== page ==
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Indianapolis Colts by the Numbers: Week 7 Offensive Stats

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Buffalo Bills v Indianapolis Colts Photo by Andy Lyons/Getty Images

Every week, I will present a summary of some basic and advanced stats for the Colts performance relative to the league. Thanks to Pro Football Reference, and the nflSCrapR project for being awesome sources of weekly data.

Make no mistake, going into week 7, the Buffalo Bills had one of the better defenses in the league.

According to Football Outsider’s DVOA, they ranked 2nd in passing, 7th in rushing and combined for the 3rd overall best defense. In terms of total yards and yards per play they also ranked 3rd. In both points per drive and drive success rate they weren’t quite as good, but still ranked in the top 10.

By just about any measure, the Bills defense was good . . .

. . . was.

On Sunday, The Colts offense had their way with Buffalo. Across the board, Indy made a good defense look bad.

  • The 1.9 points per drive the Bills limited their opponents to? The Colts put up 3.4.
  • The stingy 4.9 yards per play given up? The Colts collected 6.3.
  • Holding teams to 93 rush yards on average? Colts dropped 220.

A 77% Drive Success Rate is by far, the best number Andrew Luck and the offense have put up all year and is the 7th best mark in the league this week.

With only 3 drives absent a first down and three consecutive touchdown drives of 74+ yards, this offense finally showed the world of what they are capable.


Prior to this game, Indy ranked 30th in explosive plays (passes over 20 yards, runs over 10 yards), but this week, their 11 plays for 202 yards was 3rd best.

The Colts continue to kill it on 3rd downs, converting a 6th best 5 yards to go, at a 4th best 53.8% rate. The offense has been very good with 3rd downs all year (tied for first in conversions) and when you combine that with 0 turnovers, you end up with long, sustained, successful drives like we saw on Sunday.


While Luck’s 11.1 ANY/A was the 3rd best mark of any QB in week 7, his yards per attempt was just a so-so 6.8 yards. The driver of the high ANY/A was 4 passing TDs with 0 picks and 0 sacks, while the YPA was depressed by an average depth of target of just 4.9 yards.

In previous weeks, I have railed against an aDOT that low, but in a game where you hold a significant lead for most of the contest, a more conservative, shorter passing game is warranted. Prior to establishing a 14 point lead, Luck’s aDOT was 6.1 yards, while subsequent passes averaged only 3.6 yards through the air.

While I’m OK with that, I would like to see that stretched a little bit going forward. Had the Colts been trailing, an aDOT that low would have been problematic (see weeks 1 and 3).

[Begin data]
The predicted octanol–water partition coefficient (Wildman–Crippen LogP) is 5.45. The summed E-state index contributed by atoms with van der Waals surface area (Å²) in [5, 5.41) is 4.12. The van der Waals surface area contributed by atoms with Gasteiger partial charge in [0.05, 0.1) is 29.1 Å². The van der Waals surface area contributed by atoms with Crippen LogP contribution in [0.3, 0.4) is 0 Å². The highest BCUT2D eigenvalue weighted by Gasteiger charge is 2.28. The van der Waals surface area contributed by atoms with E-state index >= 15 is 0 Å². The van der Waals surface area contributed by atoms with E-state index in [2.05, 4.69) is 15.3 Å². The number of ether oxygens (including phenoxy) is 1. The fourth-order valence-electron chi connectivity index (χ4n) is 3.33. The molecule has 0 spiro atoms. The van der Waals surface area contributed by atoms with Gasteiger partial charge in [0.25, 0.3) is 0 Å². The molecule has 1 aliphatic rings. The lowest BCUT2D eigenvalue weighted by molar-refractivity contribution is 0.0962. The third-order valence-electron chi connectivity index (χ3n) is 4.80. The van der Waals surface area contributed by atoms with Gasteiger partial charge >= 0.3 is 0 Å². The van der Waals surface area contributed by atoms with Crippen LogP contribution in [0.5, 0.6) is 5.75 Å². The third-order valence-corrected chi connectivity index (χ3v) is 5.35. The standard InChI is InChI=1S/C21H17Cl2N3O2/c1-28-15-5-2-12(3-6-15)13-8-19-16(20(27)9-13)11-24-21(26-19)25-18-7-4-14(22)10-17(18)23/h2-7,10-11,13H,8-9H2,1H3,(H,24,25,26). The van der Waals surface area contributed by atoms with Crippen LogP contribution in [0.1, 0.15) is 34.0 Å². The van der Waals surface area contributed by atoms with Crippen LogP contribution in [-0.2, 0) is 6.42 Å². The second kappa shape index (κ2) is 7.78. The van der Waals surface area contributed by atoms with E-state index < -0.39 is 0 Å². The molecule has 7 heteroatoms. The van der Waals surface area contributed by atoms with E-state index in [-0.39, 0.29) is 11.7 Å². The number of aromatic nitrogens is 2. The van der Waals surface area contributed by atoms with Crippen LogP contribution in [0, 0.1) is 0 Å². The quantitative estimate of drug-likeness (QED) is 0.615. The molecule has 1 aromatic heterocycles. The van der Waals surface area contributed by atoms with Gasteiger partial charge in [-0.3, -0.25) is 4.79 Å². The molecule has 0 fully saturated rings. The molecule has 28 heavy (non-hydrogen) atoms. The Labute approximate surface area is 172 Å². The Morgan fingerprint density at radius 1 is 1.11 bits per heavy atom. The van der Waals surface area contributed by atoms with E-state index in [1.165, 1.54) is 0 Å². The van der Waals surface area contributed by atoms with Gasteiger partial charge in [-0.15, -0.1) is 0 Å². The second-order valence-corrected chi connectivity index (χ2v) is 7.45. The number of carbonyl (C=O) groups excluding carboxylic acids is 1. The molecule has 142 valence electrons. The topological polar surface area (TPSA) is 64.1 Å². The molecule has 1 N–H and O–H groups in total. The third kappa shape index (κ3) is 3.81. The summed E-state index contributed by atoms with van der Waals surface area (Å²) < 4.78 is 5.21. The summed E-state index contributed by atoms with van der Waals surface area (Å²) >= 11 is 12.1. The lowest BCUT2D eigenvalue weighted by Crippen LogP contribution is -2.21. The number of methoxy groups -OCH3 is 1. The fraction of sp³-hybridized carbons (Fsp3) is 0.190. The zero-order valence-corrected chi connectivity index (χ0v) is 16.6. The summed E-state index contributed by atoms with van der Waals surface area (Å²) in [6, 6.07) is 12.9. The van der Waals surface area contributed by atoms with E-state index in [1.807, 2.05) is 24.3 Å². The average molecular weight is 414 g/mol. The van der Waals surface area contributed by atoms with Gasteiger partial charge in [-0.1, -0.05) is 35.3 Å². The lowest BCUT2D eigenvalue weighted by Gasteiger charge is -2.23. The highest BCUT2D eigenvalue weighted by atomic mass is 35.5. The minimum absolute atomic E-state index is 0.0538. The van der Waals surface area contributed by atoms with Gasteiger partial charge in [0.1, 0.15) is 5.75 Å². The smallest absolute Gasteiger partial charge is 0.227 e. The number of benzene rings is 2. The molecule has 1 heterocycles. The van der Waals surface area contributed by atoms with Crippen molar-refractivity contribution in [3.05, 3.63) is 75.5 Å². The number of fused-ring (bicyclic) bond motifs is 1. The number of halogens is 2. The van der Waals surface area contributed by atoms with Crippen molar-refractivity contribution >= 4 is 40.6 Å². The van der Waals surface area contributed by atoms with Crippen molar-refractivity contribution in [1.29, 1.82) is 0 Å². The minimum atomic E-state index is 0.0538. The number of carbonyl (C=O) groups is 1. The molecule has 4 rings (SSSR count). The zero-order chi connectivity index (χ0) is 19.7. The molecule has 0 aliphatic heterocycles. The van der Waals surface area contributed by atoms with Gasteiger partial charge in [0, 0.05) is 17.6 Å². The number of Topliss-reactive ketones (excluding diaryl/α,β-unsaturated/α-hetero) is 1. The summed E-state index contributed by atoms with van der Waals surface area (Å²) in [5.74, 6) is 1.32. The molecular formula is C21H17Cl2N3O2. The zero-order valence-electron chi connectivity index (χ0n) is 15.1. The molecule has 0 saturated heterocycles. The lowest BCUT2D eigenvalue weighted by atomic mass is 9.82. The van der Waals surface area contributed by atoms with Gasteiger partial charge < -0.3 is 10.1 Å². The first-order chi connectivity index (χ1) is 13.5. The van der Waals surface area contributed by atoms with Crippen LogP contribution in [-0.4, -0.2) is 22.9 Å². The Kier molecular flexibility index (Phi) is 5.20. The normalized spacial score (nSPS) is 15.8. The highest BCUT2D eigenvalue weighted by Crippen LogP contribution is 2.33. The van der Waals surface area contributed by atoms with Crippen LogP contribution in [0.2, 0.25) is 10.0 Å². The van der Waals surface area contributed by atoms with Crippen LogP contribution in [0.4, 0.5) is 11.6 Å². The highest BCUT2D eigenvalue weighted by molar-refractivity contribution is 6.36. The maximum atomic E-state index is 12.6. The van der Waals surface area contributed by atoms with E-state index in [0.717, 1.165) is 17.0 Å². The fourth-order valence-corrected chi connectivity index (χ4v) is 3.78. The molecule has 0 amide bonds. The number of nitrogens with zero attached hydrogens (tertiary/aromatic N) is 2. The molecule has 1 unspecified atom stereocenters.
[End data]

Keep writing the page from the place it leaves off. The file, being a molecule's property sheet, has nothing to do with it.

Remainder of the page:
While the passing game was efficient, the run game was glorious.

There is a yin and yang to football. When teams successfully run the ball, the passing game doesn’t have to press, allowing it to be more efficient. This results in longer drives and more points, giving the opponent fewer drives and making them more aggressive, which gives the defense a better chance of success. All of this was fully on display Sunday.

The Colts were one of only 6 teams this week to have more than half of their runs be successful (TD, first down or chunk yardage). The 42% weighted success rate and the 5.9 YPC were both 5th best in the NFL.

Prior to this game, the Bills had given up 3.2 explosive runs per game. The Colts notched 9 for 144 yards, 4 of them by Marlon Mack. The only runners who weren’t effective were Andrew Luck and Jacoby Brissett. Everyone else ate.

On a side-note, notice the EPA per carry stat is barely above 0 placing the Colts 12th out of 28 teams. That is just more evidence of why I don’t like that stat to judge the run game. According to EPA, the Colts run game was just meh. What that really means is that according to the Colts rush game, EPA as a basis for measuring runs is just meh.


This is what it looks like when you play mistake-free ball (what safety?). The drops were gone. The turnovers were gone. Luck didn’t have to carry the team, limiting bad decisions/throws.

Additionally, explosive plays which have been missing all season, dramatically improved. If an offense can be efficient underneath AND put up explosive plays, then they become a real force. The Colts certainly aren’t there yet but over the last 3 weeks they have been trending that way and this game was another giant step in that direction.

With a remaining schedule filled with winnable games, we’ll see if this offense truly can breakout.

SEASON TOTALS (per game)